Could your sleep be better?

Getting enough good quality sleep is vital for your overall health and sense of well-being and especially so if your waking hours are very pressured.  So how is your sleep?  Is there room for improvement?

Having good “sleep hygiene” is so important if sleeping is always or even sometimes challenging for you.

Some tips for improving your sleep:

  • Decide how many hours of sleep are best for you and working back from when you need to wake up, calculate when you need to start heading up to bed.  Then stick to this, discipline yourself to start going up to bed in plenty of time
  • Start winding down approximately one hour before you want to go to bed – have dimmer lighting in your rooms, turn off the “blue light” on your digital devices, and come off all devices and screens one hour before bed as these are all mentally stimulating and you want to be calming your thoughts and mental activity at this time.
  • If you enjoy watching TV in the evenings, avoid overly dramatic programs – including the news, thrillers and whodunnits. Light entertainment and comedies are more supportive of promoting sleep.
  • Don’t over-think your need for sleep as this can have a counter-productive effect. Don’t toss and turn – maybe listen to a “Body scan” meditation or an audiobook (a not too stimulating one) or read if these things help you.  Or get up and have a move around and a glass of water if this helps.
  • Getting physical exercise and high light levels in the daytime by walking outside, especially when its sunny and particularly in the middle of the day, can also support your sleep by promoting your circadian rhythms.
  • Avoid caffeine after 1 pm.
  • Avoid napping after about 4 pm. From a Chinese medical viewpoint having a short afternoon nap at about 3 pm is the most effective for calming down the nervous system and catching up on any missed sleep, which in turn can promote better sleep patterns.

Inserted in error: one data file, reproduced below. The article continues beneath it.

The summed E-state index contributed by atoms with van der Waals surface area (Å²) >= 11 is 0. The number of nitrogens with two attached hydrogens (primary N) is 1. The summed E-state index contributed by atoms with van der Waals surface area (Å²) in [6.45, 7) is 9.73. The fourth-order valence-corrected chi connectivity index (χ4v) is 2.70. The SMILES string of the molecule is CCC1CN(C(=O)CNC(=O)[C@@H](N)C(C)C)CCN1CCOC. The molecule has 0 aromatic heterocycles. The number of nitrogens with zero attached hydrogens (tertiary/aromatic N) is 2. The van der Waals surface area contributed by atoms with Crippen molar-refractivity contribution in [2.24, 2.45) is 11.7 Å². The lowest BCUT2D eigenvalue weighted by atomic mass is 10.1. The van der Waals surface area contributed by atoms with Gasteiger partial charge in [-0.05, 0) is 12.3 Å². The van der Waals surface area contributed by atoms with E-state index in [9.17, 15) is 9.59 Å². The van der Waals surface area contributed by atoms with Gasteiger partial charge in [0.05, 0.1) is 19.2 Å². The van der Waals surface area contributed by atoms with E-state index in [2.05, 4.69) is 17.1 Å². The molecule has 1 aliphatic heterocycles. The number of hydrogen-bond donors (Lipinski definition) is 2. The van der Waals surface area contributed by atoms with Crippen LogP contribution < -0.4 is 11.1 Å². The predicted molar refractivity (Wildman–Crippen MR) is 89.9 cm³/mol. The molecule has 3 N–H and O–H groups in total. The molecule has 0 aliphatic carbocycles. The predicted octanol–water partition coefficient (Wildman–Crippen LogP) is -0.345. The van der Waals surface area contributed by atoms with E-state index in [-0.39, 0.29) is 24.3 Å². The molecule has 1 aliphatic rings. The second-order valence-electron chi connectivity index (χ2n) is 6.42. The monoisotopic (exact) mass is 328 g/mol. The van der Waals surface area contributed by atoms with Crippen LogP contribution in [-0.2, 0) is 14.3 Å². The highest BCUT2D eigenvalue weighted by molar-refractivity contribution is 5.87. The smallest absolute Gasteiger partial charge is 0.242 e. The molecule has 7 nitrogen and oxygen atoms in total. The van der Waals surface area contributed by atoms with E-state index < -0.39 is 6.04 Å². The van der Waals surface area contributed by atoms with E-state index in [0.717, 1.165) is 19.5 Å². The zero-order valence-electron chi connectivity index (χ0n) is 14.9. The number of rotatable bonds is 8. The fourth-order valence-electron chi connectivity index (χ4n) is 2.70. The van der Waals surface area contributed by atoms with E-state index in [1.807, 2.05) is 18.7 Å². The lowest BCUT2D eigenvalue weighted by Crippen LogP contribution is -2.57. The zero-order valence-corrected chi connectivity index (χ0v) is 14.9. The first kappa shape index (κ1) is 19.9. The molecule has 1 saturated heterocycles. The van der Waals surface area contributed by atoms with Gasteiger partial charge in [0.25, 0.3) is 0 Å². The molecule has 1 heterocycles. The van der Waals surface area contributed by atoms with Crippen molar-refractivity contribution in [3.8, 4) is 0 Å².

• Avoid regular and large quantities of alcohol.  It may seem to help you get to sleep initially but can have a tendency to wake people in the early hours.  And over time, many people find that reducing or stopping alcohol actually improves their overall sleep quality and length.
  • Avoid eating too much too late. There is an ancient Chinese proverb – “Eat breakfast like a King, lunch like a Lord and dinner like a pauper”.  Load up your calories earlier in the day as these give you the energy to do the things you need to do.  In the evening, your digestive system is switching off, so going to bed with a full and heavy stomach can really inhibit good sleep.
  • You may wish to experiment with some essential oils that are known for promoting sleep – like lavender for example, you can burn it in an essential oil diffuser in your bedroom or put a few drops on your pillow before you go to bed.
  • You may find drinking a herbal sleep tea blend or camomile helpful just before bed.

This is just a small sample of tips that can help improve sleep so do think about others that you know help you and keep your sleep high on your list of self-care.

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